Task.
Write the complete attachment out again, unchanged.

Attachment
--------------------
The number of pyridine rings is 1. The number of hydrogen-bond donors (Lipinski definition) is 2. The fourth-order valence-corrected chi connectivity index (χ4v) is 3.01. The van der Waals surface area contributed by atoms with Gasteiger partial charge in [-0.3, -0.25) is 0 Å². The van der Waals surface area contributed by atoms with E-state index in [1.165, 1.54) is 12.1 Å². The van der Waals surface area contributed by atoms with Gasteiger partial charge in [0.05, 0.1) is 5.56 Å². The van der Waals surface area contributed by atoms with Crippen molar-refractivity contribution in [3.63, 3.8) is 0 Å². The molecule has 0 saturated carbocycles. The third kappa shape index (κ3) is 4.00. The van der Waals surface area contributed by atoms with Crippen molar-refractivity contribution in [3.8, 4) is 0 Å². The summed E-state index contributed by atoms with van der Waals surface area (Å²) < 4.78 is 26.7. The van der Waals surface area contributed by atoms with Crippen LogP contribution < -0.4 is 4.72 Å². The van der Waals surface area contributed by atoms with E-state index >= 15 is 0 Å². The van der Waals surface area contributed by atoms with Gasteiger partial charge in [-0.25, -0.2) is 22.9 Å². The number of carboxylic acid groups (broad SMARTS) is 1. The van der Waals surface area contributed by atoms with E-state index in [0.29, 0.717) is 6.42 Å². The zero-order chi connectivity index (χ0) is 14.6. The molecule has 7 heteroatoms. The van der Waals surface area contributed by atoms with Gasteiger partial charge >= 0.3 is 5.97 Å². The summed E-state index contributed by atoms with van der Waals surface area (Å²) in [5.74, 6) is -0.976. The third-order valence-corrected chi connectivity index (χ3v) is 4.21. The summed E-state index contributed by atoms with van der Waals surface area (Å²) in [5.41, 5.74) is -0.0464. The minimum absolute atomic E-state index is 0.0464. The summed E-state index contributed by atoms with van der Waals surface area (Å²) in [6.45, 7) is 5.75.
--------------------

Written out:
The number of pyridine rings is 1. The number of hydrogen-bond donors (Lipinski definition) is 2. The fourth-order valence-corrected chi connectivity index (χ4v) is 3.01. The van der Waals surface area contributed by atoms with Gasteiger partial charge in [-0.3, -0.25) is 0 Å². The van der Waals surface area contributed by atoms with E-state index in [1.165, 1.54) is 12.1 Å². The van der Waals surface area contributed by atoms with Gasteiger partial charge in [0.05, 0.1) is 5.56 Å². The van der Waals surface area contributed by atoms with Crippen molar-refractivity contribution in [3.63, 3.8) is 0 Å². The molecule has 0 saturated carbocycles. The third kappa shape index (κ3) is 4.00. The van der Waals surface area contributed by atoms with Crippen molar-refractivity contribution in [3.8, 4) is 0 Å². The summed E-state index contributed by atoms with van der Waals surface area (Å²) < 4.78 is 26.7. The van der Waals surface area contributed by atoms with Crippen LogP contribution < -0.4 is 4.72 Å². The van der Waals surface area contributed by atoms with E-state index >= 15 is 0 Å². The van der Waals surface area contributed by atoms with Gasteiger partial charge in [-0.25, -0.2) is 22.9 Å². The number of carboxylic acid groups (broad SMARTS) is 1. The van der Waals surface area contributed by atoms with E-state index in [0.29, 0.717) is 6.42 Å². The zero-order chi connectivity index (χ0) is 14.6. The molecule has 7 heteroatoms. The van der Waals surface area contributed by atoms with Gasteiger partial charge >= 0.3 is 5.97 Å². The summed E-state index contributed by atoms with van der Waals surface area (Å²) in [5.74, 6) is -0.976. The third-order valence-corrected chi connectivity index (χ3v) is 4.21. The summed E-state index contributed by atoms with van der Waals surface area (Å²) in [5.41, 5.74) is -0.0464. The minimum absolute atomic E-state index is 0.0464. The summed E-state index contributed by atoms with van der Waals surface area (Å²) in [6.45, 7) is 5.75.